American realist painter
has had her works on view at The White House and was once touted by ABC New York Nightly News as a “visionary genius.” Her biggest feat to date, however, was returning to her artistic career after a four-year hiatus, spent grieving the untimely loss of her 22-year-old daughter, Chelsea. When Chelsea passed away in 2009 after an adverse reaction to a date rape drug that was slipped in her drink at a Christmas party, Wolf lost her daughter, and her will to paint. With encouragement and guidance from one of her long-time patrons and fans, Hollywood producer Jerry Weintraub, Wolf started painting again and debuted her newest series last March in Palm Springs.
Wolf’s bright, expressive paintings will be exhibited by Richard J. Demato Fine Arts Gallery
this month. The paintings capture Wolf’s inspirations and experiences, including mid-century modernism and her years as an art world darling during the ’70s, when she frequented Studio 54 and split her time between New York and California. Each work features a model dressed to evoke notable mod trends, standing before familiar allusions to modern art and characteristic motifs from that era.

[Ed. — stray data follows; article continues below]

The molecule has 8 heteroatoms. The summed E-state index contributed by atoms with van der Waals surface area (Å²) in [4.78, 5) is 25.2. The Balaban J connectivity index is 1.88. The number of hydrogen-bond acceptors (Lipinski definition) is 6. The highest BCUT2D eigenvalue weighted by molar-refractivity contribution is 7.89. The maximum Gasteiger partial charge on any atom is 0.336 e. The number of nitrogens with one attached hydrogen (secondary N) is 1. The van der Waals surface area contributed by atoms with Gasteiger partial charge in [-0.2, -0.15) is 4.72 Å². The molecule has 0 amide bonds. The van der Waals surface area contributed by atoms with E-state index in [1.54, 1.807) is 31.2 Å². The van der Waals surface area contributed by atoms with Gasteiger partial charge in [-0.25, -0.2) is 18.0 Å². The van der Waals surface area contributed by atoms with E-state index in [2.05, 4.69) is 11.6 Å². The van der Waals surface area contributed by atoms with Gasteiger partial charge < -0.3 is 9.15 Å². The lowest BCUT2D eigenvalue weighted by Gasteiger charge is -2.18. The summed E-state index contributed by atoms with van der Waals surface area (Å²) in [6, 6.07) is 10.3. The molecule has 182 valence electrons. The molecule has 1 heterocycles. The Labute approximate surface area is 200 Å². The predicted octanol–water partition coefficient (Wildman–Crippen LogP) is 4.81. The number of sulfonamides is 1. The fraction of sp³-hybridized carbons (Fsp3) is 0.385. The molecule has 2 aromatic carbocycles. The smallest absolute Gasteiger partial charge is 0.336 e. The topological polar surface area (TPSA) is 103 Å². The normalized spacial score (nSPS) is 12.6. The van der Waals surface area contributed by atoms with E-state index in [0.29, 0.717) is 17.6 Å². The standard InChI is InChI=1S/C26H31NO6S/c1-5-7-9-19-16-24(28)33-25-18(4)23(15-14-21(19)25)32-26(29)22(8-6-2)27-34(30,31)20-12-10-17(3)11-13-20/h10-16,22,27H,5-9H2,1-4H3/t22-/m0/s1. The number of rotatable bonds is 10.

In Mondrian Girl,
2014,a blonde woman poses in front of ’s
grid of black lines and red, yellow, and blue rectangles. Her dress, a replica of the painting, dissolves into the background uniting the muse and the work. Wolf also draws from Italian fashion designer, Emilio Pucci, with Pucci Girl,
2014, picturing a woman enveloped by Pucci’s trademark swirls of psychedelic colors. The mid-century modernist inclination toward stripes and polka dots is reflected in her paintings Stripe Girl,
and Polka Dot Girl,
Wolf’s careful study of assundry styles allows her to navigate art movements and portray contemporary perceptions with attuned detail.Throughout these paintings, she focuses on formal presence, acute subject matter, and vivid color, rendering startlingly real compositions.